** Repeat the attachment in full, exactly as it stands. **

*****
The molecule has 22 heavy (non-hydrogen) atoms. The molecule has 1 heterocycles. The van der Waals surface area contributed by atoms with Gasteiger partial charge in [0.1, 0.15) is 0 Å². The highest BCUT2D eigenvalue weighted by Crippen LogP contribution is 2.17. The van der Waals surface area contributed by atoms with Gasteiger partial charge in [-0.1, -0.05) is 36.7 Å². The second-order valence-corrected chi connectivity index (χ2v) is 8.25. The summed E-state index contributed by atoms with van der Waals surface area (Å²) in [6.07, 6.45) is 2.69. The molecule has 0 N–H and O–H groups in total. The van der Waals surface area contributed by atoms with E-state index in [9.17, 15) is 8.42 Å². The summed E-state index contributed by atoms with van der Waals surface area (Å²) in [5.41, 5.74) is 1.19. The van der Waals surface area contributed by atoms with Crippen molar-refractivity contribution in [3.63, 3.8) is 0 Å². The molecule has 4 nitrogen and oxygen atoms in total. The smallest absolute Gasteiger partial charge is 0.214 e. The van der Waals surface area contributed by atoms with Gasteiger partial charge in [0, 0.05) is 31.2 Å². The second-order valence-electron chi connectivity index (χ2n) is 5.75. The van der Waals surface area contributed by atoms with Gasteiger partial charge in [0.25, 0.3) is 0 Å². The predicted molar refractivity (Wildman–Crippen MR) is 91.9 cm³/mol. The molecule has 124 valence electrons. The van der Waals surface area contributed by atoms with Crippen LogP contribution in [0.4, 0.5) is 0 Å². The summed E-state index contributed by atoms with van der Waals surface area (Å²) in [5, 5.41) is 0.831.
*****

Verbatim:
The molecule has 22 heavy (non-hydrogen) atoms. The molecule has 1 heterocycles. The van der Waals surface area contributed by atoms with Gasteiger partial charge in [0.1, 0.15) is 0 Å². The highest BCUT2D eigenvalue weighted by Crippen LogP contribution is 2.17. The van der Waals surface area contributed by atoms with Gasteiger partial charge in [-0.1, -0.05) is 36.7 Å². The second-order valence-corrected chi connectivity index (χ2v) is 8.25. The summed E-state index contributed by atoms with van der Waals surface area (Å²) in [6.07, 6.45) is 2.69. The molecule has 0 N–H and O–H groups in total. The van der Waals surface area contributed by atoms with E-state index in [9.17, 15) is 8.42 Å². The summed E-state index contributed by atoms with van der Waals surface area (Å²) in [5.41, 5.74) is 1.19. The van der Waals surface area contributed by atoms with Crippen molar-refractivity contribution in [3.63, 3.8) is 0 Å². The molecule has 4 nitrogen and oxygen atoms in total. The smallest absolute Gasteiger partial charge is 0.214 e. The van der Waals surface area contributed by atoms with Gasteiger partial charge in [0, 0.05) is 31.2 Å². The second-order valence-electron chi connectivity index (χ2n) is 5.75. The van der Waals surface area contributed by atoms with Gasteiger partial charge in [0.25, 0.3) is 0 Å². The predicted molar refractivity (Wildman–Crippen MR) is 91.9 cm³/mol. The molecule has 124 valence electrons. The van der Waals surface area contributed by atoms with Crippen LogP contribution in [0.4, 0.5) is 0 Å². The summed E-state index contributed by atoms with van der Waals surface area (Å²) in [5, 5.41) is 0.831.